In their book, Understanding Economic Forecasts, David Hendry and Neil Ericsson acknowledge the weaknesses of the econometric models in use. The problem, they say, is that they tend to be based on two key assumptions: that the model is a good representation of the economy and that the structure of the economy will remain relatively unchanged.
In reality, the models are mis- specified and the economy is subject to unexpected shifts. “Thus, the failure to make accurate predictions is relatively common.”
Problems of mis-specification, including the use of wrong variables and/or mathematical misrepresentations, are relatively easy to fix and do not necessarily produce bad forecasts. What really wrecks a forecast is a structural break, some underlying parameter or event that has changed in a way that wasn’t foreseen.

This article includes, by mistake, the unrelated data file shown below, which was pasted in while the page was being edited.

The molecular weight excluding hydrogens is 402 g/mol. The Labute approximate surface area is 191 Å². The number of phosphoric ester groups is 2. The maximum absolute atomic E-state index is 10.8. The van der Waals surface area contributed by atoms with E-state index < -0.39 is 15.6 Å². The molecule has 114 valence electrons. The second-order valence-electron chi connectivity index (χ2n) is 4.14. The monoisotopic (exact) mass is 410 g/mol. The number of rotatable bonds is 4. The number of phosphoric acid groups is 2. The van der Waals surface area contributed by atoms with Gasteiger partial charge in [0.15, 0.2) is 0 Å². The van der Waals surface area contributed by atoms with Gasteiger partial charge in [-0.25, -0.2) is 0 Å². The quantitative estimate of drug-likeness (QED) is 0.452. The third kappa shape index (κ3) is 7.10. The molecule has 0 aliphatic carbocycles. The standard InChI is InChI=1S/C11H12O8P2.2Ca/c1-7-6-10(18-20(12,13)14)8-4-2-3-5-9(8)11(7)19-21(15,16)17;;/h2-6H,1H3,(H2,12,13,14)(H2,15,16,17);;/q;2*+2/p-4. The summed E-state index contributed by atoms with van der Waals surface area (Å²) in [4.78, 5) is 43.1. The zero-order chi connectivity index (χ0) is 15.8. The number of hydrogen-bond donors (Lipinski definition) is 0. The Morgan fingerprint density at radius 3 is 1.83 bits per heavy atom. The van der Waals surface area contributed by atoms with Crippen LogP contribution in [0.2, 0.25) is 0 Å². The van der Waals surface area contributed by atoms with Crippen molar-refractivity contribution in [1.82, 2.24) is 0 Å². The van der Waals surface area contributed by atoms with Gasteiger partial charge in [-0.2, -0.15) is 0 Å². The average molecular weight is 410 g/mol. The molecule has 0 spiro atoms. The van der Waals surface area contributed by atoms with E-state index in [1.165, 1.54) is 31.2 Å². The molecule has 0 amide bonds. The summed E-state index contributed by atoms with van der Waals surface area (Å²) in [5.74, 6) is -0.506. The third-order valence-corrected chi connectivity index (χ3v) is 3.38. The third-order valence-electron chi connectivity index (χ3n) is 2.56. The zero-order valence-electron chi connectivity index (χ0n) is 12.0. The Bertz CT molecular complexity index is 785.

An interesting observation: You only have to remember the famous lament by Goldman Sachs’ chief financial officer when the credit crisis broke in 2008, that “we were seeing things that were 25- standard deviation moves, several days in a row”. When, as Hendry points out, one day should have been enough to recognize that the world had changed.